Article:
Two-thirds of young adults between the ages of 18 and 22 leave the church for at least a year, many never returning. Church dropout percentages climb as members of Gen Z reach their 20s and enter the world of college and career, with only one-third attending church regularly.
The statistics are staggering and quite clear. My generation, Gen Z, is abandoning the church. Our culture allures us with the lie of self-sufficiency. It tells us we can live life on our own. It feeds us the myth that satisfaction can be found outside of God and his people.
As Gen Z gradually leaves the church and apathy invades, we’re forced to ask some crucial questions. Do we need more appealing church services, an updated building, or new programs? Does the church need to compromise on core doctrines to draw younger generations? Should churches be more tolerant and accepting?
My generation, Gen Z, is abandoning the church.
No, at the root of the church dropout rate is an unbiblical view of the church and God’s people. Instead, Gen Z needs a right understanding of the church, its purpose, and our desperate need for the body of Christ.
What Is the Church?
When we think of the church, a stereotypical picture of a church with a steeple and a large cross protruding from the roof most likely forms in our minds. Perhaps we think of folks with fancy clothes who sit in pews and sing along with an organ and a church choir. Or maybe we think of the more modern view of church, singing songs we’ve heard on the radio and wearing trendy jeans.
But these views don’t get at the core of what a church is. Look around at your fellow believers. Think of your brothers and sisters around the globe and throughout history. No, the church is not defined by a building or style of dress. The church is made up of those whose lives have been transformed by Jesus Christ and who are united together with him as his Bride.
As a family of believers, the church is a “pillar and buttress of truth” (1 Tim. 3:15). Pillars and buttresses are used to uphold and reinforce the weight of buildings so they don’t crumble to pieces. In a similar way, the church upholds and reinforces the truth of God’s Word, standing firm in each generation, built upon Christ Jesus as the cornerstone (Eph. 2:20).
Why Gen Z Needs the Church
“You do you,” “find your truth,” and “follow your heart” are the mantras that have shaped the individualistic culture Gen Z has grown up in. Scoffing at authority and law isn’t only common but expected and celebrated. We don’t want accountability or others telling us what to do in a world that feeds us the lie we can be whoever we want and do whatever we want.
But Gen Z desperately needs the church. Hebrews 10:24–25 tells us, “Let us consider how to stir up one another to love and good works, not neglecting to meet together, as is the habit of some, but encouraging one another, and all the more as you see the Day drawing near.” We’re commanded to meet together, to encourage and build one another up in our walk with Christ on the way to eternity.
In The Deliberate Church, Mark Dever and Paul Alexander write, “While our individual walks are crucial, we are impoverished in our personal pursuit of God if we do not avail ourselves of the help that is available through mutually edifying relationships in our covenant church family.” We deceive ourselves by believing we can be independent in our Christian walk.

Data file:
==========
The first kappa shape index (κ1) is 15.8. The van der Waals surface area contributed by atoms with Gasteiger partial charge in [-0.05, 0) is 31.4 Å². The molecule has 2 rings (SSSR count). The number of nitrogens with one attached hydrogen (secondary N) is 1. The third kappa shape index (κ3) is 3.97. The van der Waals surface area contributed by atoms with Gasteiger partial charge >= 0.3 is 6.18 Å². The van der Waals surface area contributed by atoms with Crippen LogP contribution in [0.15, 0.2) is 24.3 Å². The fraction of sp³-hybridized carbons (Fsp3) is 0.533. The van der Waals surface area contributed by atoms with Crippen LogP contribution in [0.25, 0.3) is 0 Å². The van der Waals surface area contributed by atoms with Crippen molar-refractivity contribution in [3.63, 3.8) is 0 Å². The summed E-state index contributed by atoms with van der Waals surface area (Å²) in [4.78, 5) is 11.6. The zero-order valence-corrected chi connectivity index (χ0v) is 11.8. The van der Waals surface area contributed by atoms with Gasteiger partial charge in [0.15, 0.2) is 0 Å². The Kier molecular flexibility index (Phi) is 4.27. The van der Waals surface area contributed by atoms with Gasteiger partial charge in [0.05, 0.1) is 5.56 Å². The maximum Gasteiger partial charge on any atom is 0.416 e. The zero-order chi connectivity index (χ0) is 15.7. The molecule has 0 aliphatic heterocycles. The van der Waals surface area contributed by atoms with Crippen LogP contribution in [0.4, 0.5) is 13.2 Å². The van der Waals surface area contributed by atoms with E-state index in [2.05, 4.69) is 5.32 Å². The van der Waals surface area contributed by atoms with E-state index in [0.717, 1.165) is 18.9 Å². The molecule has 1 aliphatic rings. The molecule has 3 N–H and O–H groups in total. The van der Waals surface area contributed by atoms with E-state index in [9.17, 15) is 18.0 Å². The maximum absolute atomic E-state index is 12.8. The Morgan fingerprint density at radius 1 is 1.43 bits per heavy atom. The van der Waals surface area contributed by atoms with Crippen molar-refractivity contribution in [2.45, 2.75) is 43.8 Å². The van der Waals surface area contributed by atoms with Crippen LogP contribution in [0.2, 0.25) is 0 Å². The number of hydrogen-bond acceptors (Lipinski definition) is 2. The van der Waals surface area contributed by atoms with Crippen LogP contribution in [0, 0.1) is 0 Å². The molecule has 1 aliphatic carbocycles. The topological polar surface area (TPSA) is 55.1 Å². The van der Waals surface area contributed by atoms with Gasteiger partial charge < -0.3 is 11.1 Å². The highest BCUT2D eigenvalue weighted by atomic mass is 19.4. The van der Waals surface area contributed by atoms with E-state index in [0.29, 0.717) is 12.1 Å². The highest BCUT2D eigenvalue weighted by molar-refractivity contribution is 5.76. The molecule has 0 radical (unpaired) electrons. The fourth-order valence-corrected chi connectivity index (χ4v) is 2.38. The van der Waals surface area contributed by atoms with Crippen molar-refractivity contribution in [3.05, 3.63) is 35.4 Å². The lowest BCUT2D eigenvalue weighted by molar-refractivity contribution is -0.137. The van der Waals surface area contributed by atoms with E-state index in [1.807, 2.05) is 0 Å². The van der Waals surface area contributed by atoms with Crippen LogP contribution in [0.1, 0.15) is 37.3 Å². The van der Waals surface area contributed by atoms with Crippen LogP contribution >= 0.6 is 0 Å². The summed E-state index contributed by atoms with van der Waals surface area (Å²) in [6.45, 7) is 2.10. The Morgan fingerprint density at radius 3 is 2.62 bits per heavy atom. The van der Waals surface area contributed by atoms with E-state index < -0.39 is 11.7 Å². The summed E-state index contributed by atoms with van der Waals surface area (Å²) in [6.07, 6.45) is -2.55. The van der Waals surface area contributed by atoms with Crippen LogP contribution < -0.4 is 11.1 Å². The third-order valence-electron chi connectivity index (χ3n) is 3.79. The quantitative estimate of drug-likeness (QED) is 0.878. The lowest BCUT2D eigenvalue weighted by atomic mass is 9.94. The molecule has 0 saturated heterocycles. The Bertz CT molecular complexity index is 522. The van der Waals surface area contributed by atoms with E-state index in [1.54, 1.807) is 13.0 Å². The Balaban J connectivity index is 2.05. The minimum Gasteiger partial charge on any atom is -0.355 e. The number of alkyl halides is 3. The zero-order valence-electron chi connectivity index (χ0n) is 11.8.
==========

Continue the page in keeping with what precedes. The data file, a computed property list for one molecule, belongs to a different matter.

Throughout the Bible, there are many “one another” commands: “[address] one another in psalms and hymns and spiritual songs” (Eph. 5:19), “confess your sins to one another and pray for one another” (James 5:16), “love one another” (Rom. 12:10), and “live in harmony with one another” (Rom. 12:16), among many others. How are we to obey these commands if we’re not in fellowship with other believers in the local church?
What Will Draw Gen Z to Church?
With good intentions, many church leaders go to great lengths to get Gen Z in the door. But Gen Z will only stay in church if our desires transcend that of this world. Trying to attract us by making services cool, programs exciting, and social opportunities abundant can miscommunicate the purpose of the church. The purpose isn’t to draw those who are so attracted to the world that they want their local church to reflect it but to invite those who desire to be different to be transformed by the gospel of Jesus Christ.
It’s helpful to consider how to engage Gen Z, but ultimately, the church will only be appealing to Gen Z when we embrace the things that God embraces. We will love the local church when we love what God loves and value what he values.
Gen Z will only stay in church if our desires transcend that of this world.
So what keeps me coming back to the church? I go out of joyful obedience to God but also in an attitude of humble service. Church membership isn’t merely listening to a sermon and walking away as a stranger. Rather, we have the privilege of being members of a family. We partake in church fellowship by using our God-given gifts to build up the congregation of believers (Rom. 12:3–8). Dever and Alexander go on to say, “Cultivating the priority of the local congregation in the lives of individual members will help curb our selfish individualism and create an atmosphere of humble servanthood.”
It’s tempting to view the church as another chore to complete or as a place to avoid. But what would happen if Gen Z began to walk into the church asking how we can encourage fellow brothers and sisters? What if we began to share our sins with other believers, praying with one another and keeping each other accountable? What if we used our God-given gifts to serve our church for God’s glory?
Show up in humility. Show up desiring to worship God. Show up eager to serve. Offer your gifts to pour out for the sake of the gospel.
You need the church, Gen Z. And the church needs you.